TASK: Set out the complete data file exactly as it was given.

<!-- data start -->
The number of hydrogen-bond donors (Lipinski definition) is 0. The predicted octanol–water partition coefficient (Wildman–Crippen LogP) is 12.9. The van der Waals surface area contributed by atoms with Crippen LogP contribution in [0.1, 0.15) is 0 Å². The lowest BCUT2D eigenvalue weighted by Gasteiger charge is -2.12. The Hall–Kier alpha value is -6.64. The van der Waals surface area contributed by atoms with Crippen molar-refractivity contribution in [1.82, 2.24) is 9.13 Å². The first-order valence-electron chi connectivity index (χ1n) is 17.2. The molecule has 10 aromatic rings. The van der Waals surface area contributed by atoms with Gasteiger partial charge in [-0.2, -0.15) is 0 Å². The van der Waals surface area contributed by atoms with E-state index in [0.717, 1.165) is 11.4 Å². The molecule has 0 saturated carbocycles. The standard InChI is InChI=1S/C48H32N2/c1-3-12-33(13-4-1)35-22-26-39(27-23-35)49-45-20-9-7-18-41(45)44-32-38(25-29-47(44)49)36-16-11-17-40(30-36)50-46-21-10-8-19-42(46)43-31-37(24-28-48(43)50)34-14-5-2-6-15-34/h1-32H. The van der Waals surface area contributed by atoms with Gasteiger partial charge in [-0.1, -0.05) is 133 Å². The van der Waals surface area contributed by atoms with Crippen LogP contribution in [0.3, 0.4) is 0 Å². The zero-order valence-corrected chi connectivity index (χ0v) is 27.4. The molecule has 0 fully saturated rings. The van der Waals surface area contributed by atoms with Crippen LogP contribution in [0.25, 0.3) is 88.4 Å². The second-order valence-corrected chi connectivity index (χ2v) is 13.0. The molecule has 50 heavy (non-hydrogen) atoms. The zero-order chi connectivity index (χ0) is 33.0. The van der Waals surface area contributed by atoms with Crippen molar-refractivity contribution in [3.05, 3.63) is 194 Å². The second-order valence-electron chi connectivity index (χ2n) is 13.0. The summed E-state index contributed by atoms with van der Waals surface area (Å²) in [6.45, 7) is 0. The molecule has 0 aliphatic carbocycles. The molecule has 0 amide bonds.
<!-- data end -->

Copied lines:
The number of hydrogen-bond donors (Lipinski definition) is 0. The predicted octanol–water partition coefficient (Wildman–Crippen LogP) is 12.9. The van der Waals surface area contributed by atoms with Crippen LogP contribution in [0.1, 0.15) is 0 Å². The lowest BCUT2D eigenvalue weighted by Gasteiger charge is -2.12. The Hall–Kier alpha value is -6.64. The van der Waals surface area contributed by atoms with Crippen molar-refractivity contribution in [1.82, 2.24) is 9.13 Å². The first-order valence-electron chi connectivity index (χ1n) is 17.2. The molecule has 10 aromatic rings. The van der Waals surface area contributed by atoms with Gasteiger partial charge in [-0.2, -0.15) is 0 Å². The van der Waals surface area contributed by atoms with E-state index in [0.717, 1.165) is 11.4 Å². The molecule has 0 saturated carbocycles. The standard InChI is InChI=1S/C48H32N2/c1-3-12-33(13-4-1)35-22-26-39(27-23-35)49-45-20-9-7-18-41(45)44-32-38(25-29-47(44)49)36-16-11-17-40(30-36)50-46-21-10-8-19-42(46)43-31-37(24-28-48(43)50)34-14-5-2-6-15-34/h1-32H. The van der Waals surface area contributed by atoms with Gasteiger partial charge in [-0.1, -0.05) is 133 Å². The van der Waals surface area contributed by atoms with Crippen LogP contribution in [0.3, 0.4) is 0 Å². The zero-order valence-corrected chi connectivity index (χ0v) is 27.4. The molecule has 0 fully saturated rings. The van der Waals surface area contributed by atoms with Crippen LogP contribution in [0.25, 0.3) is 88.4 Å². The second-order valence-corrected chi connectivity index (χ2v) is 13.0. The molecule has 50 heavy (non-hydrogen) atoms. The zero-order chi connectivity index (χ0) is 33.0. The van der Waals surface area contributed by atoms with Crippen molar-refractivity contribution in [3.05, 3.63) is 194 Å². The second-order valence-electron chi connectivity index (χ2n) is 13.0. The summed E-state index contributed by atoms with van der Waals surface area (Å²) in [6.45, 7) is 0. The molecule has 0 aliphatic carbocycles. The molecule has 0 amide bonds.